By Linda Robertson, McClatchy Newspapers –
KEY BISCAYNE, Fla. — John Isner, all 6 feet, 9 inches of him, embodies hope for American tennis.
Fresh off breakthrough victories over Roger Federer and Novak Djokovic, Isner is primed to make an eye-opening run at the Sony Ericsson Open starting Friday in his first match against Nikolay Davydenko.
You can’t miss him. He’s taller than LeBron James. When he comes to the net, his wingspan is impenetrable. His 140-mph serve zooms downward like a meteor, unnerving opponents.
Isner ascended to No. 10 in the world this week and has a good chance to overtake No. 8 Mardy Fish as the top American by the time the tournament concludes.
Isner, who is closer to 6-10 than 6-9, is the tallest player ever in the top 10. Ivo Karlovic is the tallest player on tour, at 6-10.
Isner is 14-5 this year; last year he didn’t record his 14th win until July.
Isner is on his way up while Andy Roddick has fallen to No. 34. On the women’s side, Serena Williams, No. 11, and Venus Williams, No. 134, are coming back from injury and illness; the next highest ranked American is Christina McHale at No. 32.
The sport of tennis is desperate for a new American star. Isner could be the one.
He’s tall, handsome, articulate, with a dynamic game. And a college degree — a rarity in tennis. Isner is a late bloomer at age 26 because he chose to attend the University of Georgia.
“I always believed in myself,” he said. “I didn’t necessarily set a timetable for it. Now that I am inside the top 10, I want to stay and I want to go even higher. I really do believe I have that in me.”
In Indian Wells, Calif., last week, Isner’s semifinal victory over No. 1 Djokovic was the first by a U.S. player over a world No. 1 since James Blake beat Federer in the quarterfinals of the 2008 Beijing Olympics. Last month, Isner upset No. 3 Federer during a Davis Cup match on Federer’s home court in Switzerland.
Djokovic has been nearly unbeatable, until he had no answer for the serve of Isner, the human catapult.
In the third-set tiebreaker against Djokovic, Isner got to his second match point with a 144-mph serve. He won with a 135-mph ace, his 20th of the match.
Djokovic said the angle, speed and accuracy of Isner’s serve was too much to handle. He admitted he snuck a look at the scoreboard speedometer.
“Sometimes just to admire, because I will never get there,” Djokovic said.
Isner led the ATP in aces in 2010 with 1,048. Last year he was second with 811 and led the tour in service games won (91 percent). That kind of serve piles up the points and puts enormous pressure on opponents.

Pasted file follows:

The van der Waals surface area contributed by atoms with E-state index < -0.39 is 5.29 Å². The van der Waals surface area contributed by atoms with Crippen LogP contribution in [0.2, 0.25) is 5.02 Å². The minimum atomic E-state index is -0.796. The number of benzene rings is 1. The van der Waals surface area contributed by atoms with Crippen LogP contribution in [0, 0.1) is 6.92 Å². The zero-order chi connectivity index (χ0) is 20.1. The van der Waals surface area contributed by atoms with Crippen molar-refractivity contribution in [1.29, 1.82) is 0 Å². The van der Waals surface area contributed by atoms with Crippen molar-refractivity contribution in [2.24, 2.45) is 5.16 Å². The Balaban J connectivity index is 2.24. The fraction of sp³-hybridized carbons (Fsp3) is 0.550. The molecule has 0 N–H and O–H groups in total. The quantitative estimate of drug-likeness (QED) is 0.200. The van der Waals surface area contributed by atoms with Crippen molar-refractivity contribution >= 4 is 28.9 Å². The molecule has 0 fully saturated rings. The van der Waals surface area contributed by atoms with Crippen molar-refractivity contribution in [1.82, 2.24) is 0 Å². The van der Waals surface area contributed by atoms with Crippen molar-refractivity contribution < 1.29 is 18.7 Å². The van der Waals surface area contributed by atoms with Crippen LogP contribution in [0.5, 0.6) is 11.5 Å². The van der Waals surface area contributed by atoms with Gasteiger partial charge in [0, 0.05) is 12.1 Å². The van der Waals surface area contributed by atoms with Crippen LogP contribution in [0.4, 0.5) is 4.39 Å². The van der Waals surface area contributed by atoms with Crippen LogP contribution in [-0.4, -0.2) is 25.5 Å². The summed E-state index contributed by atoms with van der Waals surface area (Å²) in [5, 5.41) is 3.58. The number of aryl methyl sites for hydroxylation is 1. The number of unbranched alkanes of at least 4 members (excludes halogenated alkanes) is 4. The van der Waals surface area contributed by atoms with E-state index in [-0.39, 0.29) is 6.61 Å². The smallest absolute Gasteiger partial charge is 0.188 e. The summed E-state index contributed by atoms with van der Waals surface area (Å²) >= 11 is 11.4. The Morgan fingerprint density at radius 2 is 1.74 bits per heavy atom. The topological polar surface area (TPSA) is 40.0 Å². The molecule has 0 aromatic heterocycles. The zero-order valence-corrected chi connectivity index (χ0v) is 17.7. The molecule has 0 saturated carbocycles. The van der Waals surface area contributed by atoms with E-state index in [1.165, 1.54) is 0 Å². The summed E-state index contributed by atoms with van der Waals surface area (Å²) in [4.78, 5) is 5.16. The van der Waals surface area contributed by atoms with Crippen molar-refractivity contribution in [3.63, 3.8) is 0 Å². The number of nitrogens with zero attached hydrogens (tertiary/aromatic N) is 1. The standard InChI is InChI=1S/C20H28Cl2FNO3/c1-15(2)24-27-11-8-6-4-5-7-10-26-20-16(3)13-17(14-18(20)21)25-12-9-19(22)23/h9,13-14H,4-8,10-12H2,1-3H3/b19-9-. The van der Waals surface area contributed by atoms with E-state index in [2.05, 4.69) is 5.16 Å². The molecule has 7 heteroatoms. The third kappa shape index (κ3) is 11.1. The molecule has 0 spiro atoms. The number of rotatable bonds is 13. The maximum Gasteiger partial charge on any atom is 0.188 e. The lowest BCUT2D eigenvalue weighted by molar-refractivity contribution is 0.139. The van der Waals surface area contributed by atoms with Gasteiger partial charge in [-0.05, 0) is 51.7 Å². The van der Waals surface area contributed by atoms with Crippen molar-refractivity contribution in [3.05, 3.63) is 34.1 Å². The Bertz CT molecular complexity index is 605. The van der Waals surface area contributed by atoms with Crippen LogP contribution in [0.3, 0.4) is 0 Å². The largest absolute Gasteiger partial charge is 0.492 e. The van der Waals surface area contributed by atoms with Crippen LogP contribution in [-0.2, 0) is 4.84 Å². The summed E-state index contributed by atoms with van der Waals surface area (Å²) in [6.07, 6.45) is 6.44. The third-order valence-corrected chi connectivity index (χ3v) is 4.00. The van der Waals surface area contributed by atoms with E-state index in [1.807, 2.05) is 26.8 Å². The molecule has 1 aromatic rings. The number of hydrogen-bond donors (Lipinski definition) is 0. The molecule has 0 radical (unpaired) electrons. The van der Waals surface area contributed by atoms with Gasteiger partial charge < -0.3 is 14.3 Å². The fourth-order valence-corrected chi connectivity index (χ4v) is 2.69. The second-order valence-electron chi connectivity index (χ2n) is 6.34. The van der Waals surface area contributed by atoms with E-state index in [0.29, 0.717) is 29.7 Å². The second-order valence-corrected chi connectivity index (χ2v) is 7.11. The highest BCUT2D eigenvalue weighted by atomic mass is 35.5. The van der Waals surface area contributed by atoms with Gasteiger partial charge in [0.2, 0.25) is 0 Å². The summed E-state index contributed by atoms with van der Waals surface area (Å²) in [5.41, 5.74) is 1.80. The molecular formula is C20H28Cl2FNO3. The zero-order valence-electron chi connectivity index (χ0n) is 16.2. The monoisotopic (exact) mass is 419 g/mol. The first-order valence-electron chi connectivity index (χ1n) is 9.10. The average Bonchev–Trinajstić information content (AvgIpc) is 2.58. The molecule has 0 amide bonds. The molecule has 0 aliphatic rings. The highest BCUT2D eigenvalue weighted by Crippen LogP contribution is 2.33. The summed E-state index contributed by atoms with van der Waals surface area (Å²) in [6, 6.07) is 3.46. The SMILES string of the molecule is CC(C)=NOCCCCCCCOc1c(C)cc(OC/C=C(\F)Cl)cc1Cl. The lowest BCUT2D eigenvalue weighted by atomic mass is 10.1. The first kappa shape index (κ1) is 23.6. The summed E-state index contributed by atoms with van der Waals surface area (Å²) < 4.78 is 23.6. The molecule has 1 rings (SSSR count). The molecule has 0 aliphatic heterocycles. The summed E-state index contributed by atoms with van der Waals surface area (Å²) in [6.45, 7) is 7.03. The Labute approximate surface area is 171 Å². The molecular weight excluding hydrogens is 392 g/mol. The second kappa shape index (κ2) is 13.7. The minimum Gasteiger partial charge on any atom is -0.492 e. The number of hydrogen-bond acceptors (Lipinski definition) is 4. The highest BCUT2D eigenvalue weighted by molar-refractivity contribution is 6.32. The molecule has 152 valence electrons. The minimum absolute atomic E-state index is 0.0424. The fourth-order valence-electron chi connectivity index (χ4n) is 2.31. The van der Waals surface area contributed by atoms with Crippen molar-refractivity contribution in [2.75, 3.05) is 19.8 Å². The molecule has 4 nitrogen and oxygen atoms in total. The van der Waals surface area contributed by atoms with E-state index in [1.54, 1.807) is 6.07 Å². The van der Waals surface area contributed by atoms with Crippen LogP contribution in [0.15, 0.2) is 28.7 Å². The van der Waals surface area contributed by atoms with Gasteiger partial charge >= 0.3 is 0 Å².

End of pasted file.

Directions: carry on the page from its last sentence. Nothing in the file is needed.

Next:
“It looks easy at 6-10 but he’s put a lot of work into the rest of his game,” said Blake, a friend of Isner’s who trains with him and Fish at Saddlebrook Academy in Tampa. “You don’t get to top 10 with just a serve.
“I’m really proud of him. He’s still young in tennis years. Novak is playing better than anybody and on a lot of those points, there was nothing he could do. John just played too aggressive, too big.”
Isner is best known for his marathon victory over Nicolas Mahut in the first round of Wimbledon in 2010. The record-setting match lasted 11 hours, 5 minutes over three days and the fifth set lasted 8 hours, 11 minutes. Isner served 113 aces before winning 6-4, 3-6, 6-7 (7-9), 7-6 (7-3), 70-68. There’s a plaque commemorating it on Court 18.
“It wore me out,” he said. “Our names will forever be etched in Wimbledon lore.”
Isner bounces the ball between his legs before serving. He’s not sure why; it’s become a habit, maybe from his dribbling days. Isner, a Greensboro, N.C., native, could be playing for his favorite team — North Carolina State — in the NCAA Tournament. He played basketball as well as tennis as a kid, idolized Karl Malone. At age 15, he had to choose one sport over the other. He was 6-2. He figured tennis was his best shot at earning a college scholarship.
“When I was 15, if someone had told me I would have been this tall, I would have stuck with basketball 100 percent,” said Isner, who reached his current height at 22. “I didn’t know I was going to keep growing and growing and growing.”
Isner is hoping to play mixed doubles at the London Olympics, where he’d like to partner with one of the Williams sisters.
“It’s fun to serve as hard as I can against the women,” he said, smiling. “If I ever get the chance to play for Olympic gold, I’m not going to take it easy.”
Wouldn’t he make the 6-1 Venus look short?
“Yeah,” he said. “I make a lot of people look short.”